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Bingo Review

by Thom Jurek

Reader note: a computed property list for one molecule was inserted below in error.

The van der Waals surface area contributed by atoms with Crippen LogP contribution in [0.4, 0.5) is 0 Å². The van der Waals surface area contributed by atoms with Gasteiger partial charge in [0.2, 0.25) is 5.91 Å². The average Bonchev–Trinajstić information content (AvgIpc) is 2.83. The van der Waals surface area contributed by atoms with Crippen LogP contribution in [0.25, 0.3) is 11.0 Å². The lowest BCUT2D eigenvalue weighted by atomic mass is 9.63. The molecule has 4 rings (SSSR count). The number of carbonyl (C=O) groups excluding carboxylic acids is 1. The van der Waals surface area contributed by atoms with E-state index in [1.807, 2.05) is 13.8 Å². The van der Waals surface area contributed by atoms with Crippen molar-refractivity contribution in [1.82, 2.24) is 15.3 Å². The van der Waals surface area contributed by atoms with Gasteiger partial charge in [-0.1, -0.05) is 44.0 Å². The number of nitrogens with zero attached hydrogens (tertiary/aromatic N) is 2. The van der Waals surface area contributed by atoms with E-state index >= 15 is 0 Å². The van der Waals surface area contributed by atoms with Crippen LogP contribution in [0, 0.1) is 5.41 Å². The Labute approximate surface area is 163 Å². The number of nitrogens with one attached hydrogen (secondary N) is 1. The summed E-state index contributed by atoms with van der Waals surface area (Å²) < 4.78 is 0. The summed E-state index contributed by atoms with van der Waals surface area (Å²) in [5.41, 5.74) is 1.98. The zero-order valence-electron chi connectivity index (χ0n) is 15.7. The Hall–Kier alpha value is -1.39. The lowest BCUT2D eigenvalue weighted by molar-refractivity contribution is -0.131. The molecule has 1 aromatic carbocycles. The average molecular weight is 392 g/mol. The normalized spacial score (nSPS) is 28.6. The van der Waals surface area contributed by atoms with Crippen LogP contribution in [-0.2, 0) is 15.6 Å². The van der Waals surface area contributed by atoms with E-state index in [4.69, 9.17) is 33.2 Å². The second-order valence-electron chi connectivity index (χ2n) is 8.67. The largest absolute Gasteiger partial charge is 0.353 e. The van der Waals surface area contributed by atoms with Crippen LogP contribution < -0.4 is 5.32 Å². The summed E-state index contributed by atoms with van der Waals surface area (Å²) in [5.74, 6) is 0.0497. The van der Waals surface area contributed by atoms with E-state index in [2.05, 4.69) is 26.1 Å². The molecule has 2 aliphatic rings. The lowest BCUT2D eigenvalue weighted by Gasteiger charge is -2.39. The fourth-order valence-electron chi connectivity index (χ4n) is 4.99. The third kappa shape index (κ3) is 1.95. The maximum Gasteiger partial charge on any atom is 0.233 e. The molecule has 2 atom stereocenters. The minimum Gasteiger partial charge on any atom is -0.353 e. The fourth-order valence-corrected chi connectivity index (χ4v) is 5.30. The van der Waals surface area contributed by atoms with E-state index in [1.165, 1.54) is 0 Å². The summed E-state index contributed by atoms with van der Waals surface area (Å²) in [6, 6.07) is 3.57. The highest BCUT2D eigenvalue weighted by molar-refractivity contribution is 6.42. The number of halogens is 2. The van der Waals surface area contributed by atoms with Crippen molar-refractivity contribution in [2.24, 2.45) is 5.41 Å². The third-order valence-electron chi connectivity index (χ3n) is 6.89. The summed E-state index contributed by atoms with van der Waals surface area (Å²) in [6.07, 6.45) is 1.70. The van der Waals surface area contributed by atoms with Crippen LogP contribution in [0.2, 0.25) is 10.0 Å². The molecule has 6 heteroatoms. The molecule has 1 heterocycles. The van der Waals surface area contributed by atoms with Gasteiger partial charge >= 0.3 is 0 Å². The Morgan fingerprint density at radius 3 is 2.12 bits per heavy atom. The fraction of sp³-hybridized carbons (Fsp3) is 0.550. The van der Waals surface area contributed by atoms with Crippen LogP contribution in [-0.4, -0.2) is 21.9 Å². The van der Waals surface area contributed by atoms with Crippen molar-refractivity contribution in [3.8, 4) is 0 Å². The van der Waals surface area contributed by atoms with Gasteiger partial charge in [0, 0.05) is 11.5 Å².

Rova strikes again, this time with nearly a full album of commissions by British composers, namely Lindsay Cooper, Barry Guy, and Fred Frith. There is one piece by Ochs to round out the set. The works by Lindsay Cooper -- who plays everything from saxophones to flutes to clarinets to the bassoon and who scores dances, theater works, and films -- are the most satisfying. Perhaps because she works in structured environments so often, her two compositions for Rova -- "Face in the Crowd" and "Can of Worms" -- are a natural fit. The open sense of harmony and closely held but intricately woven melodies -- there are two, one Eastern and one Western -- pasted onto a backdrop of a seam where Ellington meets Milhaud, are so gracefully performed that it's tough to want to go any further. If anything, "Face in the Crowd" is a mini-symphony for saxophone quartet with its mode and movement changes and restatement of themes. Barry Guy's contributions, both entitled "Witch Gong Game," engage Rova's improvisational strengths properly. The shorter version is a solo for Raskin's baritone set against four written lines for the group members, who exchange them back and forth like trading cards, all elementally altered -- often humorously. The longer version uses the game as an exercise in the exploration of tonality through the gradual building of overtones through micro and polytonal invention. Again, though it is much more somber in tone and much longer (26 minutes!) the word "game" in the title is a clue to decipher the work. Fred Frith's "Water Under the Bridge" was written for Rova but dedicated to reedist and composer Jimmy Giuffre. The work is based on a section of his work entitled "Freedom in Fragments." For anyone who still thinks of Frith as just a guitar improviser, take a listen to this. The most elegant and spacious piece on this album is a tightly composed work that allows for set spaces of improvisation in precise locations in the score, and calls for them in certain keys and modes. It swings as gently and warmly as anything Giuffre himself would write. And while much has been made of the works of the composers Rova commissioned, the true celebration is in the playing of Rova itself. Rova's dedication, mastery, and almost magical interplay make this one of the quartet's most sophisticated and enjoyable records, but also its most accessible. This is a brilliant recording by a truly gifted group.

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